Tag Archive for Mary McAleese

A man who one day may be president of Ireland, and Gay Mitchell.

Bosses don’t often give compliments, but I remember one in particular being lyrical the night before an event.

We were sitting by my desk late one night, ties loosened, going through the last details before the event started at 0800 the next morning.

“You’ve done a great job- the concept, the execution, the whole lot has been brilliant. I really appreciate that.”

“Thanks,” I said, “but we’re not there yet. One more major thing will go wrong before the curtain goes up.”

Ten minutes later, the phone rang. The keynote speaker’s mother had just died.

Michael D is probably basking in the glow of praise from his political masters at the moment, safe in the knowledge that the Aras is his for the taking.

Any hopes David Norris had of winning are receding by the day- he gambled on secrecy with the clemency letters and as always when you do that in politics, he lost.

Gay Mitchell is another man whose gamble has backfired.

The decision to administer at political punishment beating to Martin McGuinness echoes Fianna Fáil’s efforts to stop the march if Sinn Féin in the last general election.

On that occasion the Party of Dev were soundly defeated, their leader Michael Martin left looking like a petulant, argumentative and selfish child.

So too with Mitchell. The man is a skilled operator, and his bullying demolition of McGuinness’s character on the Dunphy Show would have been complete, were it not for the bravery of the host and the fact that McGuinness was sitting in the studio with him.

I’m not 100% certain that Mitchell agreed with the party tactic of going after McGuinness, and by Tuesday he was rowing back from his vitriolic position, but by then the harm had been done.

What we now know about Mitchell the candidate is that he is the youngest of nine children and he hates McGuinness with a passion. His attempts to drum up support with his “Party of the Treaty” rallying cry will come up short.

Much has been made of the fact that the Irish people are as a rule politically conservative, and that is who Mitchell is trying to appeal to, but this tends to fade somewhat in relation to the Aras.

Our last two presidents have been women, one of whom was a Labour party candidate. Mitchell would do well to note that in modern Ireland we may still be conservative, but our conservatism doesn’t stretch as far up the Liffey as the Park.

The Irish people are looking for a figurehead, not a statesman, and over the past week Mitchell hasn’t looked like either.

Davis, Gallagher and Dana are falling away, each seemingly limited and pigeonholed, all the while applying for a job that requires breadth of vision.

The reason the other four candidates have the upper hand is not because they are better; it is becasue that they have long been in the public eye as politicians, and their visions are better known to voters.

All the while, Michael D is still fighting the right election but like the death of the keynote speaker’s mother, there is still a chance for him to stumble, not least given the way the Irish media has chosen to cover the campaign.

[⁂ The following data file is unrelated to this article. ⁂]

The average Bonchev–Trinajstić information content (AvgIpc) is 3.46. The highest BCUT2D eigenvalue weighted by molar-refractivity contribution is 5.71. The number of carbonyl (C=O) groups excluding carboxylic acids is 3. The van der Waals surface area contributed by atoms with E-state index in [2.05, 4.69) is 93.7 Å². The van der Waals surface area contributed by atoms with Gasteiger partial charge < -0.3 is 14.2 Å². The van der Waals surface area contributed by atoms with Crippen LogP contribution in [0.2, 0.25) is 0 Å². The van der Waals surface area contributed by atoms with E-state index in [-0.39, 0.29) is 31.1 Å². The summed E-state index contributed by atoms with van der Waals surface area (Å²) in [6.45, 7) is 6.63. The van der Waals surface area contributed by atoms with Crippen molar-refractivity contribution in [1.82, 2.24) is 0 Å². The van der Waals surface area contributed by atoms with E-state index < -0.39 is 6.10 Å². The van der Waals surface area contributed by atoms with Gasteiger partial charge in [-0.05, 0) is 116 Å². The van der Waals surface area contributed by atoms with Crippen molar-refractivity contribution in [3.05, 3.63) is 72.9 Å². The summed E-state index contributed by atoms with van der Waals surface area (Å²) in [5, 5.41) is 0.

Every day, we are faced with new “controversies” and “scandals”, and it’s worth taking a look at a few of those non-stories.

Davis earned around €400,000 over ten years on various boards- big deal, it’s about €40k a year over the period. Not exactly Celtic Tiger wages.

Norris appealed for someone to be granted citizenship – politician uses office to represent people shock! Lazy journalism, complete with the “gay lover” smear angle. It died on the news stands on Monday morning.

Mitchell is against the death penalty and wrote a letter on behalf of a pro-lifer like himself convicted of murder- now, remind me again of why we are supposed to be surprised?

McGuinness was involved in murder and intimidation- would we expect any less from a man who has admitted being in the IRA?

For years we’ve been told that Sinn Féin and the IRA are one and the same, yet some would lead us to believe that the fault is with McGuinness, not Republicanism with a big “R”. You can’t have it both ways.

No doubt there are people going through Michael D’s rubbish looking for something to spring on him, but I doubt there are any serious skeletons left to be dragged out of his closet.

Even if it doesn’t come from Michael D’s corner, there will be at least one more major twist in this election yet.

I wouldn’t be surprised if it was around McGuinness, as too many powerful people cannot abide the thought of him representing them.

But as long as Michael D keeps on the straight and narrow, the prize will be his.

 

The Byrne Supremacy – no qualification for presidency

Gay Byrne- not one for everybody in the Aras...

No matter what the polls say, Gay Byrne should not be the next president of Ireland, for one very simple reason – to elect him would be to rubber-stamp a system of politics that has reduced our democracy to a simple, rigged popularity contest.

I am not suggesting for one second that he wouldn’t be a good representative for the Irish people – far from it.

A conservative gent who has been ruined not once but twice by idiots who purported to be financial experts, it could be argued that he is the perfect person to represent Ireland at this point in time.